How to Prevent Common Orthopedic Injuries This Summer

Young male athlete holding painful knee
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As the weather gets warmer and the days get longer, many of us find ourselves becoming more active. We might start going for more walks or runs or dust off our bikes and go for a ride. In the summer, it’s common to spend time out on the water or play sports like beach volleyball, tennis, and baseball. While this is all great for our physical health, it's important to be aware of the increased risk of orthopedic injuries. 

This blog post will discuss the most common orthopedic injuries that occur in the summer, what activities are most likely to cause injury, and how to prevent them. 

What Summer Activities Cause the Most Injuries?

From backyard barbecues to beach vacations, there are plenty of opportunities for accidents and injuries. Here are some of the most common activities that cause injury in the summer.

Summer Sports

The majority of summer injuries happen during sports activities. Baseball, football, basketball, and soccer are among the most dangerous sports, with a high risk of head and neck injuries. Other common injury-prone activities include swimming, trampolines, biking, and skateboarding. 

Backyard Games 

Many people think of their backyard as a safe haven—a place to relax and enjoy outdoor activities without worry. However, the reality is that many people injure themselves in their backyards every year. Touch football, badminton, Slip n' Slides, all of these seemingly innocent activities can quickly become very physically demanding, even if they aren't organized or competitive.  

Common Injuries Include… 

Male athlete applying compression bandage onto his ankle injury.
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Shoulder Injuries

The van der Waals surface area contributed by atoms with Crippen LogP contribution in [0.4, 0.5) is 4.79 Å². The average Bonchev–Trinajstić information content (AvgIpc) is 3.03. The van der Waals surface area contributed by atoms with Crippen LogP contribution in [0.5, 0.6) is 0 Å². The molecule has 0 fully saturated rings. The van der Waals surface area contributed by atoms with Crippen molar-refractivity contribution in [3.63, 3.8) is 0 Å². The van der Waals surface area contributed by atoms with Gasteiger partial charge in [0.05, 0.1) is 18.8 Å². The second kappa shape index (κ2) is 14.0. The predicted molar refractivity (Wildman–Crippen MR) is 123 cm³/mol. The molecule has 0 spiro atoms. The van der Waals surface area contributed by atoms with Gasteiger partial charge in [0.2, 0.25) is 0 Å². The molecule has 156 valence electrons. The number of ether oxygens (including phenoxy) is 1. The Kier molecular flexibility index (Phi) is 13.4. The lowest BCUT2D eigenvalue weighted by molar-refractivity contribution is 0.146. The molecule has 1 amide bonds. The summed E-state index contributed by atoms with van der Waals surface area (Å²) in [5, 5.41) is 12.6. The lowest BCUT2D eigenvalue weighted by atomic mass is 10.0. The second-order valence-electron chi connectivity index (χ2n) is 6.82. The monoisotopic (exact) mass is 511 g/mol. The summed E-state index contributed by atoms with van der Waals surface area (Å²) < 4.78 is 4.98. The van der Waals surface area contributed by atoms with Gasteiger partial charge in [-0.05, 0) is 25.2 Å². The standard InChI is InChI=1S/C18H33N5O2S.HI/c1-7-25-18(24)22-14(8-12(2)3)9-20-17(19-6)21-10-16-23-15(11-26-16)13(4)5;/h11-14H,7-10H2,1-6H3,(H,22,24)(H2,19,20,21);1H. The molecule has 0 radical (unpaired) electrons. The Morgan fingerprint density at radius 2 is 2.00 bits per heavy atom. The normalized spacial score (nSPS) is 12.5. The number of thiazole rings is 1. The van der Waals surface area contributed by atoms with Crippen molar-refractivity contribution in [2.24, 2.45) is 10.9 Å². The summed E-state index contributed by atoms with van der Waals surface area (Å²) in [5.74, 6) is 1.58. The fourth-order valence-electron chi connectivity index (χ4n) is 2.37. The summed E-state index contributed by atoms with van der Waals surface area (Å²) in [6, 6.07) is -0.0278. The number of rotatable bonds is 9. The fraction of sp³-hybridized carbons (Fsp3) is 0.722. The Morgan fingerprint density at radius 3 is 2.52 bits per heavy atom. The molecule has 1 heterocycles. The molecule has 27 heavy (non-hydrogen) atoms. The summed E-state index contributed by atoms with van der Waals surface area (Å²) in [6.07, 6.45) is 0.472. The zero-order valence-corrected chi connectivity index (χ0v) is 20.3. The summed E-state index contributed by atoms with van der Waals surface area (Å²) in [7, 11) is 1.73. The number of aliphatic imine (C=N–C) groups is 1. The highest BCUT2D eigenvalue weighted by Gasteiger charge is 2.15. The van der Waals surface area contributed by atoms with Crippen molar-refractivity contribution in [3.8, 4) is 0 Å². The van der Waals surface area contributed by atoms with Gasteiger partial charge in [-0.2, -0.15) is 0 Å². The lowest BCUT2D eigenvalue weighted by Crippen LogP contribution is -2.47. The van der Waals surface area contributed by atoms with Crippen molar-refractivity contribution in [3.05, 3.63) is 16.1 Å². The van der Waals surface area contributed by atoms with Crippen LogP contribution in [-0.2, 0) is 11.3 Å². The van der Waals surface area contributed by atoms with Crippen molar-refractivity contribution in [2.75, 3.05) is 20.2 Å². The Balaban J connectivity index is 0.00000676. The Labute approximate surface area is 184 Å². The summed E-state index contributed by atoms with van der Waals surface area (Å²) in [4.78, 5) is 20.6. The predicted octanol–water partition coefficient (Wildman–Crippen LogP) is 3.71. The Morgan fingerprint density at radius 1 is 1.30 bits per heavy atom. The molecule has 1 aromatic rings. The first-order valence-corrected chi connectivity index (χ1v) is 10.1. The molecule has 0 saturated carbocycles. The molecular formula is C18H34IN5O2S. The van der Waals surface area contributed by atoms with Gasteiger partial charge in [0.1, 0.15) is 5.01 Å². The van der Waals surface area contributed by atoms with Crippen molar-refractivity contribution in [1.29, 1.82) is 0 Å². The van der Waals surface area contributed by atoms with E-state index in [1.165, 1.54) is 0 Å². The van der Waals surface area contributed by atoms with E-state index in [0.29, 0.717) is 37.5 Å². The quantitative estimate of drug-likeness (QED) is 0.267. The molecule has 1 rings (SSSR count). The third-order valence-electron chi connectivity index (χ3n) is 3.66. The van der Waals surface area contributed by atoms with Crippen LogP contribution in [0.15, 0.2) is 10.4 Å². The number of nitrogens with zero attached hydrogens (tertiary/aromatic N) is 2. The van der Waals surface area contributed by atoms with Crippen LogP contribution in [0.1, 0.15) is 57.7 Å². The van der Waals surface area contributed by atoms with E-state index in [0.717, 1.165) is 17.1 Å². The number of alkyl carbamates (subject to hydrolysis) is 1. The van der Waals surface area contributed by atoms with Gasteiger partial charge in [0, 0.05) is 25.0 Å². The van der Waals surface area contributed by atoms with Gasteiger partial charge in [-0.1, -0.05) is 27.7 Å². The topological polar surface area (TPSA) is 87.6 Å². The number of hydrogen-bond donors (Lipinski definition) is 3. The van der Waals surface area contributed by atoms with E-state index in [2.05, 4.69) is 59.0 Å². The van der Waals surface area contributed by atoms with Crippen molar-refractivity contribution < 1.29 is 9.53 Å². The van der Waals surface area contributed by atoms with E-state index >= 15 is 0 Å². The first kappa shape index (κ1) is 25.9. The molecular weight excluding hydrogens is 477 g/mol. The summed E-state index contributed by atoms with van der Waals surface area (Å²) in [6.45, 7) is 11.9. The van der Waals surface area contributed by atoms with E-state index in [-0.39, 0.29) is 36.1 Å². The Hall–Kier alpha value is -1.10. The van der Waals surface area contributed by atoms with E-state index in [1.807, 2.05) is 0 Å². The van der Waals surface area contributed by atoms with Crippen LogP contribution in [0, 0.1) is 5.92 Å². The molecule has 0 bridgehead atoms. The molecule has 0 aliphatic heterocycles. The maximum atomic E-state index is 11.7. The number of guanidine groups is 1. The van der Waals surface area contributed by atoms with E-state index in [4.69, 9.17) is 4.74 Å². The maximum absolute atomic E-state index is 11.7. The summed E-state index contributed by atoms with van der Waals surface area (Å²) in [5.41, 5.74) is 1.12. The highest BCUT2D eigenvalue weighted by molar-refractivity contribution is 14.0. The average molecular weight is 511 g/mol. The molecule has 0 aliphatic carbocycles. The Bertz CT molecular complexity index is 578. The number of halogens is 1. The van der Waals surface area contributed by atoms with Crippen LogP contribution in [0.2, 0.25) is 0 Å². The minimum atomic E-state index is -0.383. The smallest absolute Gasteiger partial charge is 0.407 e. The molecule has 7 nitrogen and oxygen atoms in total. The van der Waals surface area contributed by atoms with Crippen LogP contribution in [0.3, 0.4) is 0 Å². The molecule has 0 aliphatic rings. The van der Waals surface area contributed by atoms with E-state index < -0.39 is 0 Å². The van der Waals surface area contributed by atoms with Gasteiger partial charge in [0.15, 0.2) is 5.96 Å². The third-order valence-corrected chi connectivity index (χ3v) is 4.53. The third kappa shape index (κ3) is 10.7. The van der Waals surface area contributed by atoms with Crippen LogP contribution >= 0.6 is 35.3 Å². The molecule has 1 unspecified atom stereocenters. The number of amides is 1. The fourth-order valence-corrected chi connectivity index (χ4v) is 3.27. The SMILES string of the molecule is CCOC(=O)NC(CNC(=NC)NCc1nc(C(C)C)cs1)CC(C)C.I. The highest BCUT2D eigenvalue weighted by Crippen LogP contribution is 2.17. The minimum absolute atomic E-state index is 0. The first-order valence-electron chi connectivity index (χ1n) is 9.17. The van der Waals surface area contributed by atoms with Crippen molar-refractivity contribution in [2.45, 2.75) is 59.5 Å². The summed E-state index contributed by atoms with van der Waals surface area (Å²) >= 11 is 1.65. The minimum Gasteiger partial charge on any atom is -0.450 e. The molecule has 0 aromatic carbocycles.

One of the most common injuries to occur in the summer are shoulder injuries. This is often due to people engaging in outdoor activities that they may not be used to, such as swimming or tennis. Shoulder injuries can range from mild to severe and often occur when the rotator cuff is overused.

Knee Injuries

The knee is one of the largest and strongest joints in the body. Unfortunately, its intricate structure also makes it prone to various types of injuries, especially for sports enthusiasts. One of the most common sports injuries involving the knee is an anterior cruciate ligament (ACL) tear. ACL tears happen when a person twists their knee.

Ankle Injuries

Ankle injuries occur most frequently in sports that involve running and jumping. Among the most common sports injuries, football, basketball, and soccer have the highest rates of ankle injuries. Injuries are often caused by activities that put an athlete's foot in close proximity to other players, such as spiking or rebounding. In soccer, players are also prone to ankle injuries resulting from general play and quick direction changes.

Stress Fractures 

Stress fractures are tiny cracks in the bone that occur due to repetitive stress or if the bone is exposed to a sudden, unaccustomed amount of force or impact. They are commonly seen in athletes who participate in high-impact sports such as running and football. 


One of the most common summer injuries is a sprained ankle. Whether you're playing volleyball on the sand or hiking through the woods, an uneven surface can cause your ankle to twist and turn, leading to a sprain. A sprain occurs when a ligament that connects a bone to another bone is overstretched or torn. This can cause pain and swelling, but not necessarily dislocation. Sprains mainly occur in the wrist, ankle, and knee.  


Dislocations are a common type of orthopedic injury, especially during the summer months. The most common type of dislocation occurs when the head of the bone is forced out of its socket. This can happen due to a fall while doing a sports-related activity.